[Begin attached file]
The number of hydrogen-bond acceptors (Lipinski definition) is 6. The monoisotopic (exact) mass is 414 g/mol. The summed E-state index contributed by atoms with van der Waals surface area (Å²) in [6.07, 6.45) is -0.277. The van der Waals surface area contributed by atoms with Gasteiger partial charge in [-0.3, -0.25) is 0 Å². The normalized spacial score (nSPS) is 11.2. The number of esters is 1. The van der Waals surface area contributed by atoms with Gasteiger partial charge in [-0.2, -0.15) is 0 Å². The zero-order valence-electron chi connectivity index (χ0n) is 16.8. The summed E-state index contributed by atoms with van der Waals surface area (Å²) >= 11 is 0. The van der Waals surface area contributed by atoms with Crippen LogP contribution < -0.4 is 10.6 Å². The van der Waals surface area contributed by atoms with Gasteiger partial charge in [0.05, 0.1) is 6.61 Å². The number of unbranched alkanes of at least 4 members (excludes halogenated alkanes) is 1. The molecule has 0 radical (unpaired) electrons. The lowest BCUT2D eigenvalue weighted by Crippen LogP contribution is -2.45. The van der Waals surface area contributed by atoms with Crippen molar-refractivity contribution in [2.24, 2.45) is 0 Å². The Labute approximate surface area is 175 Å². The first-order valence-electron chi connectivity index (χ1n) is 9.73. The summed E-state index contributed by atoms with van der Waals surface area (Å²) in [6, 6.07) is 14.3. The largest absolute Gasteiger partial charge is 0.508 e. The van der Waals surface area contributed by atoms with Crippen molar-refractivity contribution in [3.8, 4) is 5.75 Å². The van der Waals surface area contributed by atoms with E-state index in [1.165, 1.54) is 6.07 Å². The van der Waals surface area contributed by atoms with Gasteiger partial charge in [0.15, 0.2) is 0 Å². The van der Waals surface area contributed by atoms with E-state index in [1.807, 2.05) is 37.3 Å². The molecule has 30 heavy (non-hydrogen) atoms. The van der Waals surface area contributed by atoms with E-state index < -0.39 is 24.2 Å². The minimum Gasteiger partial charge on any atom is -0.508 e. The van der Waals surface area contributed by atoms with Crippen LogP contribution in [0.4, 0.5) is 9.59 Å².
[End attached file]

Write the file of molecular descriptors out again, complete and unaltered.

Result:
The number of hydrogen-bond acceptors (Lipinski definition) is 6. The monoisotopic (exact) mass is 414 g/mol. The summed E-state index contributed by atoms with van der Waals surface area (Å²) in [6.07, 6.45) is -0.277. The van der Waals surface area contributed by atoms with Gasteiger partial charge in [-0.3, -0.25) is 0 Å². The normalized spacial score (nSPS) is 11.2. The number of esters is 1. The van der Waals surface area contributed by atoms with Gasteiger partial charge in [-0.2, -0.15) is 0 Å². The zero-order valence-electron chi connectivity index (χ0n) is 16.8. The summed E-state index contributed by atoms with van der Waals surface area (Å²) >= 11 is 0. The van der Waals surface area contributed by atoms with Crippen LogP contribution < -0.4 is 10.6 Å². The van der Waals surface area contributed by atoms with Gasteiger partial charge in [0.05, 0.1) is 6.61 Å². The number of unbranched alkanes of at least 4 members (excludes halogenated alkanes) is 1. The molecule has 0 radical (unpaired) electrons. The lowest BCUT2D eigenvalue weighted by Crippen LogP contribution is -2.45. The van der Waals surface area contributed by atoms with Crippen molar-refractivity contribution in [2.24, 2.45) is 0 Å². The Labute approximate surface area is 175 Å². The first-order valence-electron chi connectivity index (χ1n) is 9.73. The summed E-state index contributed by atoms with van der Waals surface area (Å²) in [6, 6.07) is 14.3. The largest absolute Gasteiger partial charge is 0.508 e. The van der Waals surface area contributed by atoms with Crippen molar-refractivity contribution in [3.8, 4) is 5.75 Å². The van der Waals surface area contributed by atoms with E-state index in [1.165, 1.54) is 6.07 Å². The van der Waals surface area contributed by atoms with Gasteiger partial charge in [0.15, 0.2) is 0 Å². The van der Waals surface area contributed by atoms with E-state index in [1.807, 2.05) is 37.3 Å². The molecule has 30 heavy (non-hydrogen) atoms. The van der Waals surface area contributed by atoms with E-state index < -0.39 is 24.2 Å². The minimum Gasteiger partial charge on any atom is -0.508 e. The van der Waals surface area contributed by atoms with Crippen LogP contribution in [0.4, 0.5) is 9.59 Å².